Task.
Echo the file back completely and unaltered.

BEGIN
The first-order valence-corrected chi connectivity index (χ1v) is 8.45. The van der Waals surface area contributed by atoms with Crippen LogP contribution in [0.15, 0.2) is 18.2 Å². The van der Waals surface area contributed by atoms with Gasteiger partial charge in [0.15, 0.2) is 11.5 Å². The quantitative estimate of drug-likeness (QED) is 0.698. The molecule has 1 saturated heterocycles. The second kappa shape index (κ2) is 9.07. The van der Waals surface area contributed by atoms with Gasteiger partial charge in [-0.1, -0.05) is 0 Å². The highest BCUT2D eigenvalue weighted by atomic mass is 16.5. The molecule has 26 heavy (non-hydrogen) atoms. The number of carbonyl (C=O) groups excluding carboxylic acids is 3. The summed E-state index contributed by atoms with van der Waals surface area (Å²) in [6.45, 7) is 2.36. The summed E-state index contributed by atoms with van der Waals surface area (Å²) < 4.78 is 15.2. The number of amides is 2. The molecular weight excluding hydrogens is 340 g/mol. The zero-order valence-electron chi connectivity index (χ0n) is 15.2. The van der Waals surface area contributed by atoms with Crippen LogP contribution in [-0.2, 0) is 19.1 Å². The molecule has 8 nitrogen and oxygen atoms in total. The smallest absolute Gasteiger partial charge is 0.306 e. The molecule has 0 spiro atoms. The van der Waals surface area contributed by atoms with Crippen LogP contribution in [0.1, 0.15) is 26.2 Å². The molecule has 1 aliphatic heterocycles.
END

The first-order valence-corrected chi connectivity index (χ1v) is 8.45. The van der Waals surface area contributed by atoms with Crippen LogP contribution in [0.15, 0.2) is 18.2 Å². The van der Waals surface area contributed by atoms with Gasteiger partial charge in [0.15, 0.2) is 11.5 Å². The quantitative estimate of drug-likeness (QED) is 0.698. The molecule has 1 saturated heterocycles. The second kappa shape index (κ2) is 9.07. The van der Waals surface area contributed by atoms with Gasteiger partial charge in [-0.1, -0.05) is 0 Å². The highest BCUT2D eigenvalue weighted by atomic mass is 16.5. The molecule has 26 heavy (non-hydrogen) atoms. The number of carbonyl (C=O) groups excluding carboxylic acids is 3. The summed E-state index contributed by atoms with van der Waals surface area (Å²) in [6.45, 7) is 2.36. The summed E-state index contributed by atoms with van der Waals surface area (Å²) < 4.78 is 15.2. The number of amides is 2. The molecular weight excluding hydrogens is 340 g/mol. The zero-order valence-electron chi connectivity index (χ0n) is 15.2. The van der Waals surface area contributed by atoms with Crippen LogP contribution in [-0.2, 0) is 19.1 Å². The molecule has 8 nitrogen and oxygen atoms in total. The smallest absolute Gasteiger partial charge is 0.306 e. The molecule has 0 spiro atoms. The van der Waals surface area contributed by atoms with Crippen LogP contribution in [0.1, 0.15) is 26.2 Å². The molecule has 1 aliphatic heterocycles.